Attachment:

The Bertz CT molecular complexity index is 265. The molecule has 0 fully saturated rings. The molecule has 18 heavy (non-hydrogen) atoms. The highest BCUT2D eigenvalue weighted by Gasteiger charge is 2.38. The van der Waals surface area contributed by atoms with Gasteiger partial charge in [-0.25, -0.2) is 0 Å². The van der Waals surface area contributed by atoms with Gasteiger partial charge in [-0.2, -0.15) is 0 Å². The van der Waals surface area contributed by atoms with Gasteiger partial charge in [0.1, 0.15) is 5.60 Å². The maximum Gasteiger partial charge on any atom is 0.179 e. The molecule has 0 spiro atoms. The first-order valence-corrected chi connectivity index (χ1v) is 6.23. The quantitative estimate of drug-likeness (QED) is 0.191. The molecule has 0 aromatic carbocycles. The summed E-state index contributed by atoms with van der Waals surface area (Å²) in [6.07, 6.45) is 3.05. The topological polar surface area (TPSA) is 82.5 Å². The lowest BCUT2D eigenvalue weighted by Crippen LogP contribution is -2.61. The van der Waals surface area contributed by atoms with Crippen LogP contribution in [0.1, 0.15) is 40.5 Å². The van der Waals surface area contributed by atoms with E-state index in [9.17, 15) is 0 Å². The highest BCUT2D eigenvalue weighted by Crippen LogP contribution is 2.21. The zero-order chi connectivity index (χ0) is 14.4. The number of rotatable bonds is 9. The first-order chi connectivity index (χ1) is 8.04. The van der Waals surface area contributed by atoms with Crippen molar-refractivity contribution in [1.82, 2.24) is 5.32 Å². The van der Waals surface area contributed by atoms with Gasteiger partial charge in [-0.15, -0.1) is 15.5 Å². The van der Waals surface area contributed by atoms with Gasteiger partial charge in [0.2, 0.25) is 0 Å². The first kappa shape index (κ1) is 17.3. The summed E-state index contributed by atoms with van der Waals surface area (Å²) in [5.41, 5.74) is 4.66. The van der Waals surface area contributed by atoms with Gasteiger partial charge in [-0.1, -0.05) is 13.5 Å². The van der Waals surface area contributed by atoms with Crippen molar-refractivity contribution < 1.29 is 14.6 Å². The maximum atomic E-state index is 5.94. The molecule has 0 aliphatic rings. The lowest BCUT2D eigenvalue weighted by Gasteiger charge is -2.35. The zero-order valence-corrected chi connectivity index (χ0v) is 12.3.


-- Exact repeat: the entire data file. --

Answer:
The Bertz CT molecular complexity index is 265. The molecule has 0 fully saturated rings. The molecule has 18 heavy (non-hydrogen) atoms. The highest BCUT2D eigenvalue weighted by Gasteiger charge is 2.38. The van der Waals surface area contributed by atoms with Gasteiger partial charge in [-0.25, -0.2) is 0 Å². The van der Waals surface area contributed by atoms with Gasteiger partial charge in [-0.2, -0.15) is 0 Å². The van der Waals surface area contributed by atoms with Gasteiger partial charge in [0.1, 0.15) is 5.60 Å². The maximum Gasteiger partial charge on any atom is 0.179 e. The molecule has 0 spiro atoms. The first-order valence-corrected chi connectivity index (χ1v) is 6.23. The quantitative estimate of drug-likeness (QED) is 0.191. The molecule has 0 aromatic carbocycles. The summed E-state index contributed by atoms with van der Waals surface area (Å²) in [6.07, 6.45) is 3.05. The topological polar surface area (TPSA) is 82.5 Å². The lowest BCUT2D eigenvalue weighted by Crippen LogP contribution is -2.61. The van der Waals surface area contributed by atoms with Crippen LogP contribution in [0.1, 0.15) is 40.5 Å². The van der Waals surface area contributed by atoms with E-state index in [9.17, 15) is 0 Å². The highest BCUT2D eigenvalue weighted by Crippen LogP contribution is 2.21. The zero-order chi connectivity index (χ0) is 14.4. The number of rotatable bonds is 9. The first-order chi connectivity index (χ1) is 8.04. The van der Waals surface area contributed by atoms with Crippen molar-refractivity contribution in [1.82, 2.24) is 5.32 Å². The van der Waals surface area contributed by atoms with Gasteiger partial charge in [-0.15, -0.1) is 15.5 Å². The van der Waals surface area contributed by atoms with Gasteiger partial charge in [0.2, 0.25) is 0 Å². The first kappa shape index (κ1) is 17.3. The summed E-state index contributed by atoms with van der Waals surface area (Å²) in [5.41, 5.74) is 4.66. The van der Waals surface area contributed by atoms with Gasteiger partial charge in [-0.1, -0.05) is 13.5 Å². The van der Waals surface area contributed by atoms with Crippen molar-refractivity contribution < 1.29 is 14.6 Å². The maximum atomic E-state index is 5.94. The molecule has 0 aliphatic rings. The lowest BCUT2D eigenvalue weighted by Gasteiger charge is -2.35. The zero-order valence-corrected chi connectivity index (χ0v) is 12.3.